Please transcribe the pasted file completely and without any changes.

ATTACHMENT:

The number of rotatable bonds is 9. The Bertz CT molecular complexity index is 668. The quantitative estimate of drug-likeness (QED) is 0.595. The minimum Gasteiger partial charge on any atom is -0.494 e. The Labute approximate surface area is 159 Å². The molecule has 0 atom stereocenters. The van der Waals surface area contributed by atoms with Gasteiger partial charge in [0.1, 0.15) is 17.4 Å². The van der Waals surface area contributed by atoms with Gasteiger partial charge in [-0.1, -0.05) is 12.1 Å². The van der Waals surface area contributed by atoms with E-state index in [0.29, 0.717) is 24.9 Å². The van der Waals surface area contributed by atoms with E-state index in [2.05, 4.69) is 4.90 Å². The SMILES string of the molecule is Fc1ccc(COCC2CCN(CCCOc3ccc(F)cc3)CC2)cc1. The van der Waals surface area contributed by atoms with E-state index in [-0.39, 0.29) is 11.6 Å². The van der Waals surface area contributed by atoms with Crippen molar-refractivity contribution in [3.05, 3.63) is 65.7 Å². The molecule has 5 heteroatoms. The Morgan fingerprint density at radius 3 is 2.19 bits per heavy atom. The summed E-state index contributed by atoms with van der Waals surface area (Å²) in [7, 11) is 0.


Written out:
The number of rotatable bonds is 9. The Bertz CT molecular complexity index is 668. The quantitative estimate of drug-likeness (QED) is 0.595. The minimum Gasteiger partial charge on any atom is -0.494 e. The Labute approximate surface area is 159 Å². The molecule has 0 atom stereocenters. The van der Waals surface area contributed by atoms with Gasteiger partial charge in [0.1, 0.15) is 17.4 Å². The van der Waals surface area contributed by atoms with Gasteiger partial charge in [-0.1, -0.05) is 12.1 Å². The van der Waals surface area contributed by atoms with E-state index in [0.29, 0.717) is 24.9 Å². The van der Waals surface area contributed by atoms with E-state index in [2.05, 4.69) is 4.90 Å². The SMILES string of the molecule is Fc1ccc(COCC2CCN(CCCOc3ccc(F)cc3)CC2)cc1. The van der Waals surface area contributed by atoms with E-state index in [-0.39, 0.29) is 11.6 Å². The van der Waals surface area contributed by atoms with Crippen molar-refractivity contribution in [3.05, 3.63) is 65.7 Å². The molecule has 5 heteroatoms. The Morgan fingerprint density at radius 3 is 2.19 bits per heavy atom. The summed E-state index contributed by atoms with van der Waals surface area (Å²) in [7, 11) is 0.